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The Arctic Survival of the Inuit People

The Arctic Survival of the Inuit People

By on Nov 9, 2019 in Blog |

Indigenous peoples of the world have paved the path for the future. Many who appear to have been left behind by society remain in their lifestyle by choice. Over thousands of years, Indigenous groups and tribes have persevered the elements that seemed to surround their way of life. They learned to respect nature and the cycles of the earth. It is this knowledge and wisdom that has helped their culture to survive for centuries. Most had to weather the tropical heat and weather related trials, while others braved the opposite extreme of the arctic.

Extreme temperatures of the Arctic hold freezing levels of dangerously cold air and winds. History tells us the Inuits have occupied these conditions for over four thousand years. They are closely genealogically related to the Mongloid people of Asia. Wen you imagine places such as the frozen sectors of Alaska or Greenland, you would not assume there were plentiful resources available. The Inuits adapted to their environment quickly and steadily which preserved their population for generations. More than half of the living Inuit still reside in the icy spaces of Alaska, Greenland and Canada.

Bringing their knowledge of survival with them, they were able to thrive in the intense cold. We do not have strict documentation of their earlier years; however skilled tactics were passed down giving us a glimpse of the past. Making homes out of snow and ice was not an easy task and it was also not the only way they built cover. Inuits managed to have domed structures of packed snow and tents made from animal skins. The thick layers of fur and skin were an important asset to the groups. Clothing, jackets and hats kept them warm through the day. Building a fire and blocking the wind were essential aspects when it reached intolerable temperatures.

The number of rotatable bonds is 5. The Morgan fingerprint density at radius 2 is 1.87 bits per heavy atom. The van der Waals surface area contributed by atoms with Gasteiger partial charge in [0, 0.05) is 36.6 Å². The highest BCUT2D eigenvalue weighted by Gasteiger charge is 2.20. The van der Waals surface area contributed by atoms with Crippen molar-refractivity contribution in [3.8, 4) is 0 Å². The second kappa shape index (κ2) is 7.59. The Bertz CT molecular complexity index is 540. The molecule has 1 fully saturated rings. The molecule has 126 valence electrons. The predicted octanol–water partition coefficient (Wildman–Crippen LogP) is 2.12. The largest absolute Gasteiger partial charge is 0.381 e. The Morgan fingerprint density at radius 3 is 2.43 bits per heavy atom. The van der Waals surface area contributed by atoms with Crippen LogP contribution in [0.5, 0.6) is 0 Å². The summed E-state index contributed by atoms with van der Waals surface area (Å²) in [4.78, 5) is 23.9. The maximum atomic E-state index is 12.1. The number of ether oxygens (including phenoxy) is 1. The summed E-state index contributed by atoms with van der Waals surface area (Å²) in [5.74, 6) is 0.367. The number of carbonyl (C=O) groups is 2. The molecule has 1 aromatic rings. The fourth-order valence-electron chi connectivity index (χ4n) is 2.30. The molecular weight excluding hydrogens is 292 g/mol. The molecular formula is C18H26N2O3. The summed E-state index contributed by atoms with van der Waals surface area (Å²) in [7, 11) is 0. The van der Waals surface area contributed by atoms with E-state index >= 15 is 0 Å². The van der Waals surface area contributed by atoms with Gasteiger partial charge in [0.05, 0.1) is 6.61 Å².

Inuit Resources and Beliefs

Inuit Resources and Beliefs
Inuit Resources and Beliefs

The Inuits stayed well maintained with three distinct hunting seasons they followed. Caribou, seals and whales held a variety of uses. Lengthy hunting periods led to vast feasting and long hours of work in between seasons. Preparing the animals included breaking them down for specific purposes. They used every part of the animal turning hide into clothing and shelter, the meat into food and the bones were sharpened into tools and weapons. Once the items were completed, they made a durable and lasting contribution to the Inuits self-sustainability.

As a part of their hunting experience, Inuit peoples would perform rituals to honor the spirits of the bodies taken. The spirit world was navigated by Shamans of the different tribes. A strong belief in both positive and negative energies was their culture and tradition. Inuits encircled an ancient spirituality that continues to be evident in their belief systems today. Linking the success and survival of their families and communities to the various Gods they revered was more than a religion… it was their life.